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Am J Sports Med. 2005 Feb;33(2):183-7.

American collegiate men's ice hockey: an analysis of injuries.

Author information

1
Hospital for Special Surgery, New York, New York 10021, USA.

Abstract

BACKGROUND:

Reported rates and types of ice hockey injuries have been variable. Ice hockey combines tremendous speeds with aggressive physical play and therefore has great inherent potential for injury.

PURPOSE:

To identify rates and determinants of injury in American men's collegiate ice hockey.

STUDY DESIGN:

Prospective cohort study.

METHODS:

Data were collected from 8 teams in a Division I athletic conference for 1 season using an injury reporting form specific for ice hockey.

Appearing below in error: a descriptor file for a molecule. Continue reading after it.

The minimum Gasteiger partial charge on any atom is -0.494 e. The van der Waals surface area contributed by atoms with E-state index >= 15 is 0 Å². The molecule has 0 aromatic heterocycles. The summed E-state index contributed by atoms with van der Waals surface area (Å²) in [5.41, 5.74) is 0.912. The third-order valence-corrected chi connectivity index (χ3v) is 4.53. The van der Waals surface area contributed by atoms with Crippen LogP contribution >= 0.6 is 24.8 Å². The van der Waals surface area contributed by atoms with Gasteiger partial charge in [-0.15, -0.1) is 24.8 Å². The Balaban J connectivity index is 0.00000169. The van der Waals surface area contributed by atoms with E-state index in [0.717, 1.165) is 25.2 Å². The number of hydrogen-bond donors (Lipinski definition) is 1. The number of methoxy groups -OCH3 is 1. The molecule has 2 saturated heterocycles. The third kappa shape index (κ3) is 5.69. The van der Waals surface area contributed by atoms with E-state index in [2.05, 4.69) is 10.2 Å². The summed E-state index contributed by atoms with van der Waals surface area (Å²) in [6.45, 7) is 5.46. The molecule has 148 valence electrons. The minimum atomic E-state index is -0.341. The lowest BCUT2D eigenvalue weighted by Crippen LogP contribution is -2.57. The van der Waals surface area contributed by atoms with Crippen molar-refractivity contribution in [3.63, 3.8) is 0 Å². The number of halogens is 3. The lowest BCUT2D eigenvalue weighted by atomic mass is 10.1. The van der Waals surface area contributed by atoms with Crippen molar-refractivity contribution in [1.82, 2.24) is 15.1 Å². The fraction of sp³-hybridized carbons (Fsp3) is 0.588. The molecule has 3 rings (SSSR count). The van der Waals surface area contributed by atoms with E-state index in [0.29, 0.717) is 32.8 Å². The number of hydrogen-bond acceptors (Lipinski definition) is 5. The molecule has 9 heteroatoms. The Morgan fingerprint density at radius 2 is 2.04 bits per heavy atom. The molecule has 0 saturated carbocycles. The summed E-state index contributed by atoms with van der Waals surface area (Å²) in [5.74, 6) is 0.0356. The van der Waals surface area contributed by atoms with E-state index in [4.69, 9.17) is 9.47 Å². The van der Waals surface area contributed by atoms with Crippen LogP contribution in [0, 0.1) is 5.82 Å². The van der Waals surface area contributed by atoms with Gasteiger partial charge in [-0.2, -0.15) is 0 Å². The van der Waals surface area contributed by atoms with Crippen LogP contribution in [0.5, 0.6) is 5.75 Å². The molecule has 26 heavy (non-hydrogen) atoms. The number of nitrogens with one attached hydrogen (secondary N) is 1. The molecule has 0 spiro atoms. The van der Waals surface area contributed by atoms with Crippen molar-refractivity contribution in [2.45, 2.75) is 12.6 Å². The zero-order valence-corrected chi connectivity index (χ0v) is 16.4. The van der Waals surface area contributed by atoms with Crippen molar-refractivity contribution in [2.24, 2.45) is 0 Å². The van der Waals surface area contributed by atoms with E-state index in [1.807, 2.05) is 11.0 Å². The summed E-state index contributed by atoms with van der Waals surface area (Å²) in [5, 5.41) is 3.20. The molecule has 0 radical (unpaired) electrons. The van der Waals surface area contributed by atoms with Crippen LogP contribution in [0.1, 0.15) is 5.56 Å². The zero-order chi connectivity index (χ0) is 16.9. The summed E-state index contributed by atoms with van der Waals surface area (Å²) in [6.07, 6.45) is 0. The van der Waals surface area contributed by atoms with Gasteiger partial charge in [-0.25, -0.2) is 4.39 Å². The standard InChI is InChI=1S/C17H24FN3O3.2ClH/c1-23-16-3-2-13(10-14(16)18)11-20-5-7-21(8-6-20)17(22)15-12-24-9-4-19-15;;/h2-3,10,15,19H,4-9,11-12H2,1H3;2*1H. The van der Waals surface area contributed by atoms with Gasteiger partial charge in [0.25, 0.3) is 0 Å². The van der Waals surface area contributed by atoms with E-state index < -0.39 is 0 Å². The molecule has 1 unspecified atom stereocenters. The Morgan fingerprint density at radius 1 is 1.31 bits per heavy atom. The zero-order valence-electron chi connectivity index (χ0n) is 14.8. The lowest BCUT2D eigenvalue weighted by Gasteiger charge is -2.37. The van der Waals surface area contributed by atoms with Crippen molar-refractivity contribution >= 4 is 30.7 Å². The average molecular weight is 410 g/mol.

RESULTS:

There were a total of 113 injuries in 23,096 athlete exposures. Sixty-five percent of injuries occurred during games, although games accounted for only 23% of all exposures. The overall injury rate was 4.9 per 1000 athlete exposures (13.8 per 1000 game athlete exposures and 2.2 per 1000 practice athlete exposures). Collision with an opponent (32.8%) or the boards (18.6%) caused more than half of all injuries. Concussion (18.6%) was the most common injury, followed by knee medial collateral ligament sprains, acromioclavicular joint injuries, and ankle sprains.

CONCLUSIONS:

The risk of injury in men's collegiate ice hockey is much greater during games than during practices. Concussions are a main cause for time lost and remain an area of major concern.

PMID:
15701603
DOI:
10.1177/0363546504267349
[Indexed for MEDLINE]

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